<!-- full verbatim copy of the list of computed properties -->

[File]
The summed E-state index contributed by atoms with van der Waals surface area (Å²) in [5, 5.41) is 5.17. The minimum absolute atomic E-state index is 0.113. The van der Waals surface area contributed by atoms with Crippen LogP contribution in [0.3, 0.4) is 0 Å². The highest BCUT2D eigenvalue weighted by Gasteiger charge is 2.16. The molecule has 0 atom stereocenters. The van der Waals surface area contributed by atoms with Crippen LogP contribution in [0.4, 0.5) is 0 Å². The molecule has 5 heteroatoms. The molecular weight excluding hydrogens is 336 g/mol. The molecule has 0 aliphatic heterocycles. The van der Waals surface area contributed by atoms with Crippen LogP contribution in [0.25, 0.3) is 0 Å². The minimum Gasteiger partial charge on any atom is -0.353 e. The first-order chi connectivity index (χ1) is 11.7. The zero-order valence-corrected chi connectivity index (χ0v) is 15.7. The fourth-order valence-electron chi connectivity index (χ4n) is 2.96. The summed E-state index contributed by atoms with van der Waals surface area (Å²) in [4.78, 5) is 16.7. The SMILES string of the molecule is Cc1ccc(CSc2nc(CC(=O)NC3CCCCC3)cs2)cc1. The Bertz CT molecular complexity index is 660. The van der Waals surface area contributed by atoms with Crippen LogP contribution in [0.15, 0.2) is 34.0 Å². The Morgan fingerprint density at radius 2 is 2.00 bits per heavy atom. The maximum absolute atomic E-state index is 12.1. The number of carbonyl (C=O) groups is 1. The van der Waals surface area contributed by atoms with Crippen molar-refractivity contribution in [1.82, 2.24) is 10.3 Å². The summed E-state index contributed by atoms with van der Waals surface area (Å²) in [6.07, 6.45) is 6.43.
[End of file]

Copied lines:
The summed E-state index contributed by atoms with van der Waals surface area (Å²) in [5, 5.41) is 5.17. The minimum absolute atomic E-state index is 0.113. The van der Waals surface area contributed by atoms with Crippen LogP contribution in [0.3, 0.4) is 0 Å². The highest BCUT2D eigenvalue weighted by Gasteiger charge is 2.16. The molecule has 0 atom stereocenters. The van der Waals surface area contributed by atoms with Crippen LogP contribution in [0.4, 0.5) is 0 Å². The molecule has 5 heteroatoms. The molecular weight excluding hydrogens is 336 g/mol. The molecule has 0 aliphatic heterocycles. The van der Waals surface area contributed by atoms with Crippen LogP contribution in [0.25, 0.3) is 0 Å². The minimum Gasteiger partial charge on any atom is -0.353 e. The first-order chi connectivity index (χ1) is 11.7. The zero-order valence-corrected chi connectivity index (χ0v) is 15.7. The fourth-order valence-electron chi connectivity index (χ4n) is 2.96. The summed E-state index contributed by atoms with van der Waals surface area (Å²) in [4.78, 5) is 16.7. The SMILES string of the molecule is Cc1ccc(CSc2nc(CC(=O)NC3CCCCC3)cs2)cc1. The Bertz CT molecular complexity index is 660. The van der Waals surface area contributed by atoms with Crippen LogP contribution in [0.15, 0.2) is 34.0 Å². The Morgan fingerprint density at radius 2 is 2.00 bits per heavy atom. The maximum absolute atomic E-state index is 12.1. The number of carbonyl (C=O) groups is 1. The van der Waals surface area contributed by atoms with Crippen molar-refractivity contribution in [1.82, 2.24) is 10.3 Å². The summed E-state index contributed by atoms with van der Waals surface area (Å²) in [6.07, 6.45) is 6.43.